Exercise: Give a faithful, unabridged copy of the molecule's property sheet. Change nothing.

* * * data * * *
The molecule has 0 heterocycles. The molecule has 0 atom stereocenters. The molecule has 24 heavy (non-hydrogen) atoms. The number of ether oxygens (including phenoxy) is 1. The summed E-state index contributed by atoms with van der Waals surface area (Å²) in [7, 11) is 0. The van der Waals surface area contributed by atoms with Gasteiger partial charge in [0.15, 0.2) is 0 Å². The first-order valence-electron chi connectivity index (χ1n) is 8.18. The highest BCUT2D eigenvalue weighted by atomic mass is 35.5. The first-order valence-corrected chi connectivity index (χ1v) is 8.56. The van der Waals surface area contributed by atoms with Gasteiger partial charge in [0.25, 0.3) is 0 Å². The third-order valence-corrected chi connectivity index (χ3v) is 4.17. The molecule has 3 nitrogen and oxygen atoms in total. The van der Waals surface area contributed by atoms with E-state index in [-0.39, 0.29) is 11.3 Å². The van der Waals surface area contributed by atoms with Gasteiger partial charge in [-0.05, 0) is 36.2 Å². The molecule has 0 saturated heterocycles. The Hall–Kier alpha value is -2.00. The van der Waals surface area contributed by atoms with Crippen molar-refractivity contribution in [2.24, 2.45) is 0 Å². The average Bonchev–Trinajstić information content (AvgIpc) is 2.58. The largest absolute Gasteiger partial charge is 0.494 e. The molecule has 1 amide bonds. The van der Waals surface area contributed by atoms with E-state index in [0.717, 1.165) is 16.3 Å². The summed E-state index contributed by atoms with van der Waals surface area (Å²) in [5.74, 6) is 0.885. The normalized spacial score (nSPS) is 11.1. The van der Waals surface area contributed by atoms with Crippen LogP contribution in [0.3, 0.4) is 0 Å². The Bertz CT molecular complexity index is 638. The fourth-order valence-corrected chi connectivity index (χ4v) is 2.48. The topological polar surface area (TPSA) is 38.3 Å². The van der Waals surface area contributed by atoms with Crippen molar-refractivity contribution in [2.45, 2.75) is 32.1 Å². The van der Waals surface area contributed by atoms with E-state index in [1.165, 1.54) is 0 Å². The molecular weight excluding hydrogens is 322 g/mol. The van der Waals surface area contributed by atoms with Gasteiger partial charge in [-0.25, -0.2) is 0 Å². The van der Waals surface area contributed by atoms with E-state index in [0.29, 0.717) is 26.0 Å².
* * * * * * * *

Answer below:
The molecule has 0 heterocycles. The molecule has 0 atom stereocenters. The molecule has 24 heavy (non-hydrogen) atoms. The number of ether oxygens (including phenoxy) is 1. The summed E-state index contributed by atoms with van der Waals surface area (Å²) in [7, 11) is 0. The van der Waals surface area contributed by atoms with Gasteiger partial charge in [0.15, 0.2) is 0 Å². The first-order valence-electron chi connectivity index (χ1n) is 8.18. The highest BCUT2D eigenvalue weighted by atomic mass is 35.5. The first-order valence-corrected chi connectivity index (χ1v) is 8.56. The van der Waals surface area contributed by atoms with Gasteiger partial charge in [0.25, 0.3) is 0 Å². The third-order valence-corrected chi connectivity index (χ3v) is 4.17. The molecule has 3 nitrogen and oxygen atoms in total. The van der Waals surface area contributed by atoms with E-state index in [-0.39, 0.29) is 11.3 Å². The van der Waals surface area contributed by atoms with Gasteiger partial charge in [-0.05, 0) is 36.2 Å². The molecule has 0 saturated heterocycles. The Hall–Kier alpha value is -2.00. The van der Waals surface area contributed by atoms with Crippen molar-refractivity contribution in [2.24, 2.45) is 0 Å². The average Bonchev–Trinajstić information content (AvgIpc) is 2.58. The largest absolute Gasteiger partial charge is 0.494 e. The molecule has 1 amide bonds. The van der Waals surface area contributed by atoms with E-state index in [0.717, 1.165) is 16.3 Å². The summed E-state index contributed by atoms with van der Waals surface area (Å²) in [5.74, 6) is 0.885. The normalized spacial score (nSPS) is 11.1. The van der Waals surface area contributed by atoms with Crippen LogP contribution in [0.3, 0.4) is 0 Å². The Bertz CT molecular complexity index is 638. The fourth-order valence-corrected chi connectivity index (χ4v) is 2.48. The topological polar surface area (TPSA) is 38.3 Å². The van der Waals surface area contributed by atoms with Crippen molar-refractivity contribution in [2.45, 2.75) is 32.1 Å². The van der Waals surface area contributed by atoms with E-state index in [1.165, 1.54) is 0 Å². The molecular weight excluding hydrogens is 322 g/mol. The van der Waals surface area contributed by atoms with Gasteiger partial charge in [-0.25, -0.2) is 0 Å². The van der Waals surface area contributed by atoms with E-state index in [0.29, 0.717) is 26.0 Å².